The Black Power movement of the 1960’s and ‘70’s was not spawned by a spontaneous determination to destroy white supremacism and undo the psychological damage of European enslavement, colonialism and Jim Crowism. Rather, it was a much longer and more complex historical process, a process which this column is dedicated to exploring.
Africans in the diaspora began to reject the racist prescriptions “negro” and “nigger” well before the Haitian Revolution. Among the first to do so were twelve Black British abolitionists who came together in 1786 and asserted their identity as the “Sons of Africa.”
Two of most prominent among them published widely read works. First, Ottobah Cugoano’s publication in 1787 clearly identified Africa as his homeland and “nationality” (Narrative of the Enslavement of Ottobah Cugoano, A Native of Africa; published by himself, in the year 1787). Two years later, Olaudah Equiano also asserted his African identity when using his adopted European name, as seen in the title of his major abolitionist work, The Interesting Narrative of The Life of Olaudah Equiano or Gustava Vassa, the African.
Contemporary free blacks on the other side of the Atlantic not only identified as “African” but also established pan-African associations. These included the “Free African Society,” founded in Philadelphia by Richard Allen and Absalom Jones in 1787. That same year, Prince Hall established the Free African Lodge. In 1789, the “Union of Africans” was established in Newport, Connecticut. In 1816, Allen went on to put the “African” label on the African Methodist Episcopal (AME) church.
Psychiatrist Frances Cress Wesling argues, “…the major and only problem facing Black and all other non-white peoples throughout the world” is “the absence of any true power to determine ultimately what happens to their individual and collective lives” (The Isis Papers: The Keys to the Colors, 1991).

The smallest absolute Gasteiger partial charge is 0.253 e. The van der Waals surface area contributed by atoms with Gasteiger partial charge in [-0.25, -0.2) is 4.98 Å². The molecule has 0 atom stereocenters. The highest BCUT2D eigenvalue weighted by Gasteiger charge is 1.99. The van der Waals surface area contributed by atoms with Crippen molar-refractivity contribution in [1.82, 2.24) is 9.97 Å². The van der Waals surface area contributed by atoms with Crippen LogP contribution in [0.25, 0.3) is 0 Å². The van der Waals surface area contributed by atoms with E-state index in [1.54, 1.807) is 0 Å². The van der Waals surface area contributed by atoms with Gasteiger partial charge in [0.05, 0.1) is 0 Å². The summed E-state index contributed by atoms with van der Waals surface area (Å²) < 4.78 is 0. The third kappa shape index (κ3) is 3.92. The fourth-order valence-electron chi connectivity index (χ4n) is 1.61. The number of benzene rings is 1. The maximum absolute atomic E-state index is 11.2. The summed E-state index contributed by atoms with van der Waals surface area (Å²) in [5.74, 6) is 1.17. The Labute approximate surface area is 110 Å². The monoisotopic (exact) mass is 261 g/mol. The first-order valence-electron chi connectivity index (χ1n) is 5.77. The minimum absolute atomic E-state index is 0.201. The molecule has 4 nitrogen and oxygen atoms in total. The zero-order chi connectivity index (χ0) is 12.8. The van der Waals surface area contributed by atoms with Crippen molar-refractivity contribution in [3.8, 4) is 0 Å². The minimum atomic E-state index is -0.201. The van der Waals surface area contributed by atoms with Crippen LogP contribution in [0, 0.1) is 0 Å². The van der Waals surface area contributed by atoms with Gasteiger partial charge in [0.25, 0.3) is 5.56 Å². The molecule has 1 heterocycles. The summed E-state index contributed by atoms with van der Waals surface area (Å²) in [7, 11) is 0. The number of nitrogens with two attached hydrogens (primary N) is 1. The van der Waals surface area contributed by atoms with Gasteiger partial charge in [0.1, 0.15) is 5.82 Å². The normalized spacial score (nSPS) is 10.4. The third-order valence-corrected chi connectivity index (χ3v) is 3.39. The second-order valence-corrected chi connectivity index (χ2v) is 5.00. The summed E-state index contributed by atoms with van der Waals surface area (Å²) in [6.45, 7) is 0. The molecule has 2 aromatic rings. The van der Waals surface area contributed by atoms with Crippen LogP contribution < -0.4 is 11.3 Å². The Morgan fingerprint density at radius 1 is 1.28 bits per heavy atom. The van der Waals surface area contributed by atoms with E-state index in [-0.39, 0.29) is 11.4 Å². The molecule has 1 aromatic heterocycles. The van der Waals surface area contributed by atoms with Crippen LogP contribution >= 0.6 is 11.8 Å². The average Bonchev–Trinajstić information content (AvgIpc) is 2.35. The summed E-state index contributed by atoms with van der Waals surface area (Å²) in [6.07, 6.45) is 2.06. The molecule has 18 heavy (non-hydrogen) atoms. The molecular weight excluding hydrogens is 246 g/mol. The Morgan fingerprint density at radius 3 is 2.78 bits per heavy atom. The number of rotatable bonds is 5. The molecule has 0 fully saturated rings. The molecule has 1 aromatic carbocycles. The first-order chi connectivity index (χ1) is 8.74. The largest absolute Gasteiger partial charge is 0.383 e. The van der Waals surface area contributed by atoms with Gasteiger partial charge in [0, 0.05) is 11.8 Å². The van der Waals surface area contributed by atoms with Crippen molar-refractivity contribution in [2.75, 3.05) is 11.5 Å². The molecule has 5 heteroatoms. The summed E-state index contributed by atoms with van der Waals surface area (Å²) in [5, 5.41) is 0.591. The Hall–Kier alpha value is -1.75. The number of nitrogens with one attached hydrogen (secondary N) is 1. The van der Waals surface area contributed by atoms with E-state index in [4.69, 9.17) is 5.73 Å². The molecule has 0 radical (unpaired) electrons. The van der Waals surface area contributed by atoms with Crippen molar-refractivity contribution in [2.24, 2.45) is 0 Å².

“True power” is a debatable construct. Nevertheless, during the 19th century the following events most dramatically demonstrated black power as a counterpoise to white power. At the beginning of the century, Haiti’s decisive defeat of the two mightiest state representatives of white power, France and Britain, earned the new nation its flagship status in black power in the hemisphere.
Towards the middle of the century, African American emigrants founded Liberia in West Africa, modelling its constitution more on Haiti than the USA. Another significant mid-century defining moment in black power was the critical role of black soldiers on both sides of the American Civil War.
In the late 1870s, another military demonstration of black power over white power was the Battle of Isandlwana in South Africa, in which the Zulu inflicted a crushing defeat on the British.
The final decade of the century ended as it began, with a stunning and humiliating defeat of white power in the Battle of Adwa, which preserved Ethiopia’s sovereignty against Italian imperialism.
These episodes convincingly demonstrated the military readiness and potential of Africans to secure black power within oceans of white power, thus exposing the vulnerability of white power. Not all episodes have received the attention they deserve and fewer feature in the historicising of Black Power. Space, however, restricts attention only to Haiti in this column.